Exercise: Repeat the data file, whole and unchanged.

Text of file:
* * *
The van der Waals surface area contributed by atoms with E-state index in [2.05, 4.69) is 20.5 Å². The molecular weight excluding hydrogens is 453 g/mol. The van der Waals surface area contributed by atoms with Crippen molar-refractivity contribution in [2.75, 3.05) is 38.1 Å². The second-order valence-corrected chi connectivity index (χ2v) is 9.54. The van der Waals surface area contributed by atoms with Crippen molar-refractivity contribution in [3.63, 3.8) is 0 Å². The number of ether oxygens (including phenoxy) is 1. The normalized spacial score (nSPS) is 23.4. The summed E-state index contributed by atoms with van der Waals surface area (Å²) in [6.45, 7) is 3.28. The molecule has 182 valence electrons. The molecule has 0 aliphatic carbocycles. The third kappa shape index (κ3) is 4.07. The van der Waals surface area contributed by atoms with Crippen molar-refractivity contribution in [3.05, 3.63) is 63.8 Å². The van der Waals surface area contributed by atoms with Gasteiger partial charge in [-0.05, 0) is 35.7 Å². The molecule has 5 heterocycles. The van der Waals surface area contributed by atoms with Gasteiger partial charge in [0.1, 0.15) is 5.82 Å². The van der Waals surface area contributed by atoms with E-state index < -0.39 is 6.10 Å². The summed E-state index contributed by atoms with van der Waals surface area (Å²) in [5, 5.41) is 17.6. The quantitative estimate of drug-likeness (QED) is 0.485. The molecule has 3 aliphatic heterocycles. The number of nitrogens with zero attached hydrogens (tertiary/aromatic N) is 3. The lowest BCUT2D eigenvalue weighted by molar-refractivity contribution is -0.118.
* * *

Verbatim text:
The van der Waals surface area contributed by atoms with E-state index in [2.05, 4.69) is 20.5 Å². The molecular weight excluding hydrogens is 453 g/mol. The van der Waals surface area contributed by atoms with Crippen molar-refractivity contribution in [2.75, 3.05) is 38.1 Å². The second-order valence-corrected chi connectivity index (χ2v) is 9.54. The van der Waals surface area contributed by atoms with Crippen molar-refractivity contribution in [3.63, 3.8) is 0 Å². The number of ether oxygens (including phenoxy) is 1. The normalized spacial score (nSPS) is 23.4. The summed E-state index contributed by atoms with van der Waals surface area (Å²) in [6.45, 7) is 3.28. The molecule has 182 valence electrons. The molecule has 0 aliphatic carbocycles. The third kappa shape index (κ3) is 4.07. The van der Waals surface area contributed by atoms with Crippen molar-refractivity contribution in [3.05, 3.63) is 63.8 Å². The van der Waals surface area contributed by atoms with Gasteiger partial charge in [-0.05, 0) is 35.7 Å². The molecule has 5 heterocycles. The van der Waals surface area contributed by atoms with Gasteiger partial charge in [0.1, 0.15) is 5.82 Å². The van der Waals surface area contributed by atoms with E-state index < -0.39 is 6.10 Å². The summed E-state index contributed by atoms with van der Waals surface area (Å²) in [5, 5.41) is 17.6. The quantitative estimate of drug-likeness (QED) is 0.485. The molecule has 3 aliphatic heterocycles. The number of nitrogens with zero attached hydrogens (tertiary/aromatic N) is 3. The lowest BCUT2D eigenvalue weighted by molar-refractivity contribution is -0.118.